Backyard Chickens For Beginners by Tom Lee audiobook

Backyard Chickens For Beginners: A Practical Handbook To Raising chickens In A happy Backyard Flock, Choosing the Right Breed, Feeding and health Care.

By Tom Lee
Read by Aaron Miller

Tom Lee
3.07 Hours 1
Format : Digital Download (In Stock)
  • $5.99
    or 1 Credit

    ISBN: 9781664950405

Learn How to Raise Healthy Chickens at Your Backyard When starting a backyard chicken coop, one of the first decisions you'll have to make is which breed of chicken you will raise. Each breed has specific characteristics and can be used for different purposes. In general, though, chicken breeds break down into three groups: egg layers, meat chickens, and dual-purpose chickens. Egg layers produce both a nice quantity and quality of egg. Egg color can also be a factor here. Despite what you have seen in the market, not all chicken eggs are white or brown! Some chickens lay blue, green or pink eggs which may be less desirable. The Leghorn chicken is the best egg layer that is commonly used by beginners. A mature hen can lay up to 280 eggs in one year. The eggs are large, and white to off-white in color. Leghorns tend to be smaller than other backyard chickens, and have a good nature suitable for a backyard flock. Many commercial farms use the Leghorn as their egg layer of choice. WHAT YOU ARE GOING TO LEARN IN THIS BOOK Ø What Are the Best Backyard Chicken Breeds? Ø Should you Raise Meat Chickens? Ø Introducing New Chickens to Your Existing Flock Ø Hidden Costs of Raising Chickens Ø Problems You Should Expect with Raising Backyard Chickens Meat chickens, sometimes called fryers or broilers, are raised for the meat they can provide. If meat is what you want from your flock, then size and weight matter. Some good meat chickens, like the New Hampshire Red, can grow up to 9 pounds. You'll also want to make sure the skin color and shape of the chicken breed is suitable for cooking. In general, a nice rounded chicken with yellow skin (under the feathers) is preferred.

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Summary

Summary

Learn How to Raise Healthy Chickens at Your Backyard

When starting a backyard chicken coop, one of the first decisions you'll have to make is which breed of chicken you will raise. Each breed has specific characteristics and can be used for different purposes. In general, though, chicken breeds break down into three groups: egg layers, meat chickens, and dual-purpose chickens.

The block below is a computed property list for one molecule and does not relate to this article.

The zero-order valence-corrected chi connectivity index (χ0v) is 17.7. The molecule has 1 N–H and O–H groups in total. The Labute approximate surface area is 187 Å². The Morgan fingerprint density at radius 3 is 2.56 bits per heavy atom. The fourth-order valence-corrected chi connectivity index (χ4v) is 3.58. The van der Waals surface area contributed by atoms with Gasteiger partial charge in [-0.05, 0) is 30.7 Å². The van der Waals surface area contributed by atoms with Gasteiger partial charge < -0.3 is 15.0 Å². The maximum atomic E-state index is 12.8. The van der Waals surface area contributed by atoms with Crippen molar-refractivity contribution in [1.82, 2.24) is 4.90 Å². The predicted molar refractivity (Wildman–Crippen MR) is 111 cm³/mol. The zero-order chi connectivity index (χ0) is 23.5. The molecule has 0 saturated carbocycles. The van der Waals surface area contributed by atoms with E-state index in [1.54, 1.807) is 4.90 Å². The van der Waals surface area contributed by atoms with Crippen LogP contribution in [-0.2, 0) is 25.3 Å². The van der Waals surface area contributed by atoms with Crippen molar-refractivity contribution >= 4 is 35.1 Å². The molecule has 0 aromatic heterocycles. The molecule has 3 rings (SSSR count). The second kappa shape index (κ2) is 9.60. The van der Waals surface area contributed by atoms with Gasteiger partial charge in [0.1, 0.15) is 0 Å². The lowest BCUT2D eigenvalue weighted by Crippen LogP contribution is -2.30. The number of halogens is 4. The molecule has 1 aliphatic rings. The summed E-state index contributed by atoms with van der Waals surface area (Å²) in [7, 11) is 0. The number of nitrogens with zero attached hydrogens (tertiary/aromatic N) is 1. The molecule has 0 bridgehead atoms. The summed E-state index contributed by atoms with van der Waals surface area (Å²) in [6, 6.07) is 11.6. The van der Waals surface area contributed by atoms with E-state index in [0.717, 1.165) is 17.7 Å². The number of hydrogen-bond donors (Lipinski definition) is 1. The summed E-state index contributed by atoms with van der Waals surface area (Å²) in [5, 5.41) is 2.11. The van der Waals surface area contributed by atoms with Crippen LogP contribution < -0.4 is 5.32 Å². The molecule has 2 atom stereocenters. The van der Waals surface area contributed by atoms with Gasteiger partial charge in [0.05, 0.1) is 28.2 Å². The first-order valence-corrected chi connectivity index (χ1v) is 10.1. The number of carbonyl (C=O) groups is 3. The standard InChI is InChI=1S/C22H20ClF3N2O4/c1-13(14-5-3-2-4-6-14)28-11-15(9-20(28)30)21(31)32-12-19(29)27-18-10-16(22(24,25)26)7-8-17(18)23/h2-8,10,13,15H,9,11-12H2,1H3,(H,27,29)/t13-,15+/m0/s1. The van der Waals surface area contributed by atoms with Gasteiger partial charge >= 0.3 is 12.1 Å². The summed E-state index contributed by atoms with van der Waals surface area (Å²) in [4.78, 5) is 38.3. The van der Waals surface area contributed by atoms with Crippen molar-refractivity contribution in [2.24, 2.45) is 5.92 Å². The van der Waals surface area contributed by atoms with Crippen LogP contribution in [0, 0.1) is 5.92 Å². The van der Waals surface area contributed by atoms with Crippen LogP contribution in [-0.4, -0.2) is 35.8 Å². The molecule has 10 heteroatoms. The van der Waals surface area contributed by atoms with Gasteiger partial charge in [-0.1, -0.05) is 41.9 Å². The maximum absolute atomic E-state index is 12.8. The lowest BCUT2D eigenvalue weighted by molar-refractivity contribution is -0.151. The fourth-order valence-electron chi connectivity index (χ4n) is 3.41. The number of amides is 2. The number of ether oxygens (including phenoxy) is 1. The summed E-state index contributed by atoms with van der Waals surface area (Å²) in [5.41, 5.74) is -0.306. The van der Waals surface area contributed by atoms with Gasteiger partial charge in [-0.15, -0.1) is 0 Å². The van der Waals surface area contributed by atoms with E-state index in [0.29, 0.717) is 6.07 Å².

Egg layers produce both a nice quantity and quality of egg. Egg color can also be a factor here. Despite what you have seen in the market, not all chicken eggs are white or brown! Some chickens lay blue, green or pink eggs which may be less desirable.

The Leghorn chicken is the best egg layer that is commonly used by beginners. A mature hen can lay up to 280 eggs in one year. The eggs are large, and white to off-white in color. Leghorns tend to be smaller than other backyard chickens, and have a good nature suitable for a backyard flock. Many commercial farms use the Leghorn as their egg layer of choice.

WHAT YOU ARE GOING TO LEARN IN THIS BOOK

Ø What Are the Best Backyard Chicken Breeds?

Ø Should you Raise Meat Chickens?

Ø Introducing New Chickens to Your Existing Flock

Ø Hidden Costs of Raising Chickens

Ø Problems You Should Expect with Raising Backyard Chickens

Meat chickens, sometimes called fryers or broilers, are raised for the meat they can provide. If meat is what you want from your flock, then size and weight matter. Some good meat chickens, like the New Hampshire Red, can grow up to 9 pounds. You'll also want to make sure the skin color and shape of the chicken breed is suitable for cooking. In general, a nice rounded chicken with yellow skin (under the feathers) is preferred.

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Author

Author Bio: Tom Lee

Author Bio: Tom Lee

Tom Lee’s fiction and essays have appeared in the Sunday Times, Esquire, Prospect, and Zoetrope, among others. He is also the author of Greenfly, a collection of short fiction. His work has been short-listed for the Sunday Times EFG Private Bank Short Story Award and long-listed for the Notting Hill Essay Prize. He currently teaches undergraduate and postgraduate creative writing at Goldsmiths College in London.

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Details

Details

Available Formats : Digital Download
Category: Nonfiction/Nature
Runtime: 3.07
Audience: Adult
Language: English